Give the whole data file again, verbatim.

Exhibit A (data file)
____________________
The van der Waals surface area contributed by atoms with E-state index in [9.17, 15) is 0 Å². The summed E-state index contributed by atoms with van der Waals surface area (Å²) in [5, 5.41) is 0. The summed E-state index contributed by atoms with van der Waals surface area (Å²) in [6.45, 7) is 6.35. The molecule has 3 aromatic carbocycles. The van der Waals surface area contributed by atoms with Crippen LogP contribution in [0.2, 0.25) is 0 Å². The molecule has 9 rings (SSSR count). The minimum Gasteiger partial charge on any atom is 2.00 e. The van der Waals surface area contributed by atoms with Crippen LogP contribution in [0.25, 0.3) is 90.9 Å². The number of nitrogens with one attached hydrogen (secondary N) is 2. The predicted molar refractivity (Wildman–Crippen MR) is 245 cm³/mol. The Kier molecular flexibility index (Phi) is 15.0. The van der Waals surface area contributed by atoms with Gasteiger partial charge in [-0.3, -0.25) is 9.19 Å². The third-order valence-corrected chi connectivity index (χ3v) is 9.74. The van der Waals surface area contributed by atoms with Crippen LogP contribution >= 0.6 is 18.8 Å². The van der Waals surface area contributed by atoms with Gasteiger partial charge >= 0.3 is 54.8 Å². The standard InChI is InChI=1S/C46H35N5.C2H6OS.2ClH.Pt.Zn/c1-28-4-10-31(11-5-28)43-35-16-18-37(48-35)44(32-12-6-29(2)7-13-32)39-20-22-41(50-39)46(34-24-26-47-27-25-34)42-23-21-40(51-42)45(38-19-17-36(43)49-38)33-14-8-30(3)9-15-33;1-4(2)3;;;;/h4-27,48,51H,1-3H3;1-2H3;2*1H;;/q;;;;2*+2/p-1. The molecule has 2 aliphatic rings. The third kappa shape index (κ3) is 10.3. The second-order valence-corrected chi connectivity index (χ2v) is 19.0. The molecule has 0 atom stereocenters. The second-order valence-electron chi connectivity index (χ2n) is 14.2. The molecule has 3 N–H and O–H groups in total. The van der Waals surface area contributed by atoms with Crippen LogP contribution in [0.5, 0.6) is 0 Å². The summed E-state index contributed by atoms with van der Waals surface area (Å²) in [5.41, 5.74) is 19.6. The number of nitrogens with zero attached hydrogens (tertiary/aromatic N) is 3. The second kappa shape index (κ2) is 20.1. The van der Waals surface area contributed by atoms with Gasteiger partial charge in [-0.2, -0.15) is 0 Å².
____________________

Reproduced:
The van der Waals surface area contributed by atoms with E-state index in [9.17, 15) is 0 Å². The summed E-state index contributed by atoms with van der Waals surface area (Å²) in [5, 5.41) is 0. The summed E-state index contributed by atoms with van der Waals surface area (Å²) in [6.45, 7) is 6.35. The molecule has 3 aromatic carbocycles. The van der Waals surface area contributed by atoms with Crippen LogP contribution in [0.2, 0.25) is 0 Å². The molecule has 9 rings (SSSR count). The minimum Gasteiger partial charge on any atom is 2.00 e. The van der Waals surface area contributed by atoms with Crippen LogP contribution in [0.25, 0.3) is 90.9 Å². The number of nitrogens with one attached hydrogen (secondary N) is 2. The predicted molar refractivity (Wildman–Crippen MR) is 245 cm³/mol. The Kier molecular flexibility index (Phi) is 15.0. The van der Waals surface area contributed by atoms with Gasteiger partial charge in [-0.3, -0.25) is 9.19 Å². The third-order valence-corrected chi connectivity index (χ3v) is 9.74. The van der Waals surface area contributed by atoms with Crippen LogP contribution >= 0.6 is 18.8 Å². The van der Waals surface area contributed by atoms with Gasteiger partial charge >= 0.3 is 54.8 Å². The standard InChI is InChI=1S/C46H35N5.C2H6OS.2ClH.Pt.Zn/c1-28-4-10-31(11-5-28)43-35-16-18-37(48-35)44(32-12-6-29(2)7-13-32)39-20-22-41(50-39)46(34-24-26-47-27-25-34)42-23-21-40(51-42)45(38-19-17-36(43)49-38)33-14-8-30(3)9-15-33;1-4(2)3;;;;/h4-27,48,51H,1-3H3;1-2H3;2*1H;;/q;;;;2*+2/p-1. The molecule has 2 aliphatic rings. The third kappa shape index (κ3) is 10.3. The second-order valence-corrected chi connectivity index (χ2v) is 19.0. The molecule has 0 atom stereocenters. The second-order valence-electron chi connectivity index (χ2n) is 14.2. The molecule has 3 N–H and O–H groups in total. The van der Waals surface area contributed by atoms with Crippen LogP contribution in [0.5, 0.6) is 0 Å². The summed E-state index contributed by atoms with van der Waals surface area (Å²) in [5.41, 5.74) is 19.6. The number of nitrogens with zero attached hydrogens (tertiary/aromatic N) is 3. The second kappa shape index (κ2) is 20.1. The van der Waals surface area contributed by atoms with Gasteiger partial charge in [-0.2, -0.15) is 0 Å².